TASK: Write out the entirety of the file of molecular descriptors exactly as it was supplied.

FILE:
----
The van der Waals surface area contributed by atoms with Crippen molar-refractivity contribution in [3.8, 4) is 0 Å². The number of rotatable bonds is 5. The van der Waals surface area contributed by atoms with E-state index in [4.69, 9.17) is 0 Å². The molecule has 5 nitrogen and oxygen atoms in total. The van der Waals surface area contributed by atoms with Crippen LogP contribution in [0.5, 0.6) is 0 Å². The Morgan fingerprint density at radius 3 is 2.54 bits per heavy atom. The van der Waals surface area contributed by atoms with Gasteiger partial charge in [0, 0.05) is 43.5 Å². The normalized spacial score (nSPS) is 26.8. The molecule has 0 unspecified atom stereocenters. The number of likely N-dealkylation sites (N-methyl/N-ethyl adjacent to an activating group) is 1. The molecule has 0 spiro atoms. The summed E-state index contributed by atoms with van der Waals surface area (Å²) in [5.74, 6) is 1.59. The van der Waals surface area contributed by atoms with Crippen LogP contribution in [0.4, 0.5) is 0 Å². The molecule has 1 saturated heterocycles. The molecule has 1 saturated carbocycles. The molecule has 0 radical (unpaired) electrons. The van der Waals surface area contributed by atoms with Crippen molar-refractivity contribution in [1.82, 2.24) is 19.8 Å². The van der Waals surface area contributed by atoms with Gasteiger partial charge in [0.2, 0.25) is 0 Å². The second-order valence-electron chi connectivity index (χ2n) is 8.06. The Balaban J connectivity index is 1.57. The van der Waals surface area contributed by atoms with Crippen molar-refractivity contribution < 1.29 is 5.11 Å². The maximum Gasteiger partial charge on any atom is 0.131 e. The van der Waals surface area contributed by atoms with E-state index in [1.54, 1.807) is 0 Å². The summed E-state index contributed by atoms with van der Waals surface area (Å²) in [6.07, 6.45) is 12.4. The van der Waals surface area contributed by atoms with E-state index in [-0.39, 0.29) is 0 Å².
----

The van der Waals surface area contributed by atoms with Crippen molar-refractivity contribution in [3.8, 4) is 0 Å². The number of rotatable bonds is 5. The van der Waals surface area contributed by atoms with E-state index in [4.69, 9.17) is 0 Å². The molecule has 5 nitrogen and oxygen atoms in total. The van der Waals surface area contributed by atoms with Crippen LogP contribution in [0.5, 0.6) is 0 Å². The Morgan fingerprint density at radius 3 is 2.54 bits per heavy atom. The van der Waals surface area contributed by atoms with Gasteiger partial charge in [0, 0.05) is 43.5 Å². The normalized spacial score (nSPS) is 26.8. The molecule has 0 unspecified atom stereocenters. The number of likely N-dealkylation sites (N-methyl/N-ethyl adjacent to an activating group) is 1. The molecule has 0 spiro atoms. The summed E-state index contributed by atoms with van der Waals surface area (Å²) in [5.74, 6) is 1.59. The van der Waals surface area contributed by atoms with Crippen LogP contribution in [0.4, 0.5) is 0 Å². The molecule has 1 saturated heterocycles. The molecule has 1 saturated carbocycles. The molecule has 0 radical (unpaired) electrons. The van der Waals surface area contributed by atoms with Crippen molar-refractivity contribution in [1.82, 2.24) is 19.8 Å². The van der Waals surface area contributed by atoms with Gasteiger partial charge in [0.2, 0.25) is 0 Å². The second-order valence-electron chi connectivity index (χ2n) is 8.06. The Balaban J connectivity index is 1.57. The van der Waals surface area contributed by atoms with Crippen molar-refractivity contribution < 1.29 is 5.11 Å². The maximum Gasteiger partial charge on any atom is 0.131 e. The van der Waals surface area contributed by atoms with E-state index in [1.54, 1.807) is 0 Å². The summed E-state index contributed by atoms with van der Waals surface area (Å²) in [6.07, 6.45) is 12.4. The van der Waals surface area contributed by atoms with E-state index in [-0.39, 0.29) is 0 Å².